Congenital Heart Disease in the Military: What We Need to Know

Disclaimer: The views expressed in this article are those of the author and do not reflect the official policy of the Department of Army/Navy/Air Force, Department of Defense or US Government.

Around 1% of the population is born with congenital heart disease (CHD), and the number of Americans with palliated CHD who survive into adulthood continues to grow.1 Likewise, around 1% of the US population serves in the military when considering those on active duty, National Guard and Reserve status.2 Among the nearly 100,000 new military recruits every year, there is a subset with CHD who apply to serve. It is helpful for pediatric and adult congenital cardiologists to understand the basic qualification standards and administrative process required for their patients who may be interested in military service.

When considering who can join the military, two important criteria come into play: the ability to perform required physical duties and the ability to receive the standard of medical care. Military service members are athletes, and guidelines pertaining to elite athletes should also apply to them. At a minimum, they must pass a biannual physical fitness test in addition to maintaining fitness for duty to perform training in a wide variety of settings. Their duties will often take them to remote and austere destinations where there may not be a cardiologist in the region to support them. Unlike our student athletes, we cannot depend on contingency plans like an external defibrillator on the sidelines or a cardiothoracic surgeon nearby in the event of an emergency.

With this in mind, the Department of Defense has specified comprehensive standards of medical fitness for entering the military,3 and the Air Force,4 Army,5 and Navy have set their own regulations particular to their branch.6 The Marine Corps falls under the Navy Bureau of Medicine, so Marine recruits follow Navy medical standards. These regulations state that congenital anomalies of the heart and great vessels, along with valvular disorders, are conditions disqualifying an applicant from military service — except in those conditions indicated in Table 1.

Table 1: Service-Specific Regulations Pertaining to Select Cardiac Diagnoses

Figure 1
Red indicates conditions that are disqualifying from military service; green indicates conditions that meet military accession standards, when within the stipulations that are indicated. Sources: AFI 48-123 - U.S Air Force Medical Examinations and Standards; AR 40-501 - U.S. Army Standards of Medical Fitness; NAVMED P-117 - U.S. Navy Manual of the Medical Department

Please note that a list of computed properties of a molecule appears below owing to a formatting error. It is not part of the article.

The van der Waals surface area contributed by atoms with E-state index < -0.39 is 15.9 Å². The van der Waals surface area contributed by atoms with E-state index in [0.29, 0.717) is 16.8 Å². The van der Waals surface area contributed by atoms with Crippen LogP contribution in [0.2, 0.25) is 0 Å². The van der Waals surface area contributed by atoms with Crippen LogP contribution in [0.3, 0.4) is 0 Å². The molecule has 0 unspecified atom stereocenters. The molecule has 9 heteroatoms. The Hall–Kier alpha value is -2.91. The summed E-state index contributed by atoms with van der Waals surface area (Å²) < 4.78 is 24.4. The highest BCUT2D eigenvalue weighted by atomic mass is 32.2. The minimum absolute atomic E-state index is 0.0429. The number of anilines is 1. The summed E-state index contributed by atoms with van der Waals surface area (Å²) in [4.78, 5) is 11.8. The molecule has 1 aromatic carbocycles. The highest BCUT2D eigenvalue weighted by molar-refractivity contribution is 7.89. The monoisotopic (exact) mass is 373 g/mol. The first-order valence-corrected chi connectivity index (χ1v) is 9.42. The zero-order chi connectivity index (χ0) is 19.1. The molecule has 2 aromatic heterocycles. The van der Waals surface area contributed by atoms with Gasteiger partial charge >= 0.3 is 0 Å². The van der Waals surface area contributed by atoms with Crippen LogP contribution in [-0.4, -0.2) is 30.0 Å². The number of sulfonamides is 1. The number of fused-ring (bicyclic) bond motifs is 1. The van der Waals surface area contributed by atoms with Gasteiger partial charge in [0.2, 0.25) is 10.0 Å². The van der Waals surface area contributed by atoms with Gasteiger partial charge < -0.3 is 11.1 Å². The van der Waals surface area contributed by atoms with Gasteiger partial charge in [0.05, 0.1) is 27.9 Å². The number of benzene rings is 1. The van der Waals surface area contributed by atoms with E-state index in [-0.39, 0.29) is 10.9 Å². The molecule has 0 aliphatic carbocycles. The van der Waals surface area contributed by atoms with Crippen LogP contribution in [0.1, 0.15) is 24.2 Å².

While these regulations may seem excessively restrictive, there is a mechanism in place to request a waiver if a potential recruit is initially denied entrance on medical grounds. The waiver request is then sent to the service branch for a case-by-case review by a medical board. (Of note, any waiver that is granted at this stage applies to initial accession only; it may not carry over to special duty qualifications the recruit may want to pursue, such as flight or dive status.)

As part of the waiver request, the primary cardiologist may be asked to provide documentation regarding the patient's medical condition, therapies and prognosis. When writing a letter supporting a waiver request, cardiologists should provide an honest summary of the patient's clinical status, while generally steering clear of making an emotional appeal or character assessment. Consider answering these questions:

  • Does the patient require any activity restrictions?
  • What frequency of follow-up does the patient require?
  • Does the patient require follow-up with an adult CHD specialist?
  • Is the patient's condition progressive?
  • Will the patient likely require any interventions in the near- or long-term (20 years)?

While it may be discouraging for those who are denied a waiver to enter the military on medical grounds, patients should be encouraged to consider other avenues for public service that often have less restrictive medical requirements, including the US Public Health Service, the Peace Corps and AmeriCorps. These play valuable roles in society and provide a meaningful alternative for those who want to serve their country.


  1. Bhatt AB, Foster E, Kuehl K, Alpert J, Brabeck S, Crumb S, et al. Congenital heart disease in the older adult: a scientific statement from the American Heart Association. Circulation. 2015;131:1884–931.
  2. Defense Manpower Data Center report. Accessed 14 May 2018.
  3. DoD Instruction 6130.03 – Medical Standards for Appointment, Enlistment, or Induction in the Military Services. Accessed 14 May 2018.
  4. AFI 48-123 – U.S Air Force Medical Examinations and Standards. Accessed 14 May 2019.
  5. AR 40-501- U.S. Army Standards of Medical Fitness. Accessed 14 May 2018.
  6. NAVMED P-117 – U.S. Navy Manual of the Medical Department. Accessed 14 May 2018.

Clinical Topics: Arrhythmias and Clinical EP, Congenital Heart Disease and Pediatric Cardiology, Implantable Devices, SCD/Ventricular Arrhythmias, Congenital Heart Disease, CHD and Pediatrics and Arrhythmias, CHD and Pediatrics and Quality Improvement

Keywords: Heart Defects, Congenital, Military Personnel, Follow-Up Studies, Heart Diseases, Defibrillators

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